Friday, July 26, 1861
Still fearing an attack, Major Isaac Lynde ordered Fort Fillmore to be prepared for defense. Confederates under Lt. Col. John Baylor had marched from El Paso, Texas to Mesilla, New Mexico to clear out the Union troops occupying the forts within the newly established (though still unofficial) Confederate Territory of Arizona. Baylor had seized Fort Bliss and then marched his band of 250 Rebels across the border, occupied Mesilla and repelled an attack from Lynde’s Yankees, who outnumbered him two to one.
Lynde expected a counterattack. Though Fort Fillmore was nearly defenseless, being surrounded by hills and mountains, his first instinct was to hold it. Earthworks were dug around the fort and ropes were strung between posts to snag charging cavalry.
Having lost twenty horses in the previous day’s battle, some Confederates searched the area for more mounts, while the bulk of the small army prepared to assail the fort. The locals had hidden all the good horses and would only sell them to the Confederates at ridiculously high prices. Undaunted, the Rebels turned their attention to the herd of Union horses are Fort Fillmore.
Baylor was determined to take the fort by force. As his army moved into position, twenty-five of them, with the help of a pro-secessionist Union sergeant, sneaked into the herd while the Federal soldiers who were supposed to be on guard were engaged in an interesting game of poker. When all was ready, the Confederates surprised the Union troops, demanding them to lay down their guns. For some reason, the Federal guards erupted into laughter as the Rebels rounded up eighty-five horses and twenty-six mules. After the guards were taken as prisoners, the Rebels rode back to the main Confederate body and were allowed to pick out which horses they wanted as their own.
Convinced that he could no longer hold the fort and expecting a Confederate attack at dawn, Major Lynde decided to evacuate Fort Fillmore. To the north, 150 miles away, was Fort Stanton. Without the horses, it would be a dangerous retreat through the New Mexico desert in late July, but it was their only chance to avoid defeat and capture or worse. All through the night, the Union soldiers destroyed whatever they could, preparing to flee at dawn.1
Mutiny on the Kanawha
Union forces under General Jacob Cox had taken Charleston, western Virginia and decided, on this date, to pursue the Rebels under General Henry Wise as they slipped farther up the Kanawha River. While he was in town, he learned the news that the Union army had suffered a great defeat at the Battle of Bull Run and also that his former commander, General George McClellan, had been called to Washington. General Rosecrans was in command of the Federal troops in western Virginia, including the brigade under Cox.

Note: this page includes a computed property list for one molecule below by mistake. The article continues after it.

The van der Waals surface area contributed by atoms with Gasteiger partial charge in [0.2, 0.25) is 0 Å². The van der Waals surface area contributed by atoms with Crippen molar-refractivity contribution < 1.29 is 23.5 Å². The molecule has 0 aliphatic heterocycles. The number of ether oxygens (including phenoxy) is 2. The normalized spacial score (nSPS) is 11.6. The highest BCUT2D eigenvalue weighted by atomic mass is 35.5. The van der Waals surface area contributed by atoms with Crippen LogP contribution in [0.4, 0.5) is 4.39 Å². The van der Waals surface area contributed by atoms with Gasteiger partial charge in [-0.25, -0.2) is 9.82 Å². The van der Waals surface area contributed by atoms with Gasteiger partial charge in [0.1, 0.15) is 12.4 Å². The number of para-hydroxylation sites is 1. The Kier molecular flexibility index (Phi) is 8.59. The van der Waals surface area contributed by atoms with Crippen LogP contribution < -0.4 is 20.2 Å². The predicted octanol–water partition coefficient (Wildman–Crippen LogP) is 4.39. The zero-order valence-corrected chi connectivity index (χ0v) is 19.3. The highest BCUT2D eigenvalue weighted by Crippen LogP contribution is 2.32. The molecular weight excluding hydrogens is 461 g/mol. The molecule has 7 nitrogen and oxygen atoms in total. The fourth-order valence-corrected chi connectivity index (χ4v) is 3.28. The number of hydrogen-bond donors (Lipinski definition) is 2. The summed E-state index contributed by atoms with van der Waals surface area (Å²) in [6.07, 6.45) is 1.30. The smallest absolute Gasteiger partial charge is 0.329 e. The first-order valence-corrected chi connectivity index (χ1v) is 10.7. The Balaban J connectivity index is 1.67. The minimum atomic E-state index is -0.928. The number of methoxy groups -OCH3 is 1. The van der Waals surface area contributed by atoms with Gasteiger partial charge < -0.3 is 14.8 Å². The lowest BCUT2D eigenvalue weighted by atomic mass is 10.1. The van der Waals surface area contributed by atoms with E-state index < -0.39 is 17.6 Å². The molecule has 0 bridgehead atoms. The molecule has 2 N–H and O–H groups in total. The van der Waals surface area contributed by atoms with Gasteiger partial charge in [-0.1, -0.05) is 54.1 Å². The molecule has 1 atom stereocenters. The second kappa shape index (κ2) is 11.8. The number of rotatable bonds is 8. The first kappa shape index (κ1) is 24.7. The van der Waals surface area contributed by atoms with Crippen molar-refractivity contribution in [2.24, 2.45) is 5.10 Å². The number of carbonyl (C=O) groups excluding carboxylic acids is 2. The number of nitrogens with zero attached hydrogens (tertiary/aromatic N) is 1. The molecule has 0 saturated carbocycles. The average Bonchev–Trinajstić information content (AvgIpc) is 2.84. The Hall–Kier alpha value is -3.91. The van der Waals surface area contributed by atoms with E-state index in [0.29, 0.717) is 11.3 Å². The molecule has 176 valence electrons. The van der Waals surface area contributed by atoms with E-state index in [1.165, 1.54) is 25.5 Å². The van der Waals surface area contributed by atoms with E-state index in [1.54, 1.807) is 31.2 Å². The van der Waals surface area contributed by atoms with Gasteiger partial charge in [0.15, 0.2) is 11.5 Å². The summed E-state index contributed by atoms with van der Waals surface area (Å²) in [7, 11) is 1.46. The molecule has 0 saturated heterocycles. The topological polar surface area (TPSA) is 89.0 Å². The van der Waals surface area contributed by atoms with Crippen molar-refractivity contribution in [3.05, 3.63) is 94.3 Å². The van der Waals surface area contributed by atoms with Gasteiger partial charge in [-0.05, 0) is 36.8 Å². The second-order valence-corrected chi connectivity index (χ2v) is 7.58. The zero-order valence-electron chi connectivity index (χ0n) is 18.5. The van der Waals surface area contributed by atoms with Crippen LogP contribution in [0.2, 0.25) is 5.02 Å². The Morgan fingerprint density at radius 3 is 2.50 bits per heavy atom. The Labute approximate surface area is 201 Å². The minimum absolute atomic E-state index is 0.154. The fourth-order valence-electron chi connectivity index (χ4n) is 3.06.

As a further setback, the three-months term of enlistment of an Ohio regiment in his brigade had expired. The governor of Ohio recalled it back to his state. Cox’s brigade, which had consisted of five regiments, was now down to four. Through the July day, the four regiments pushed eleven miles up the river, to where they encamped for the night.
After the column had halted and the fires had cooked the supper, General Cox was “treated to a little surprise.” Three of his subordinates entered the general’s tent to discuss their their lack of confidence in his military abilities. They claimed that it was foolish to follow the Confederates deeper into the Kanawha Valley, which, past Charleston, became more like a gorge than a valley. If he planned to continue the advance, they refused to lead their regiments.
Dryly, Cox asked if they understood the nature of what they were telling him. One of the regimental leaders told him that they meant no disrespect, but the general’s military experience was equal to their own and that he should make no movements without consulting with them first.
The decisions of the brigade were Cox’s to make. If he did not wish to call a council of war, he didn’t have to do it. Though what they were saying was mutinous, he would overlook it if they simply apologized and agreed to follow his orders. Without waiting for an answer, he dismissed them and issued marching orders for the next morning.
Before he slept, one of the three returned to apologize and promised to bring the other two into line. After the war, Cox wrote that “these very men afterward became devoted followers, and some of them life-long friends. It was part of their military education as well as mine.”2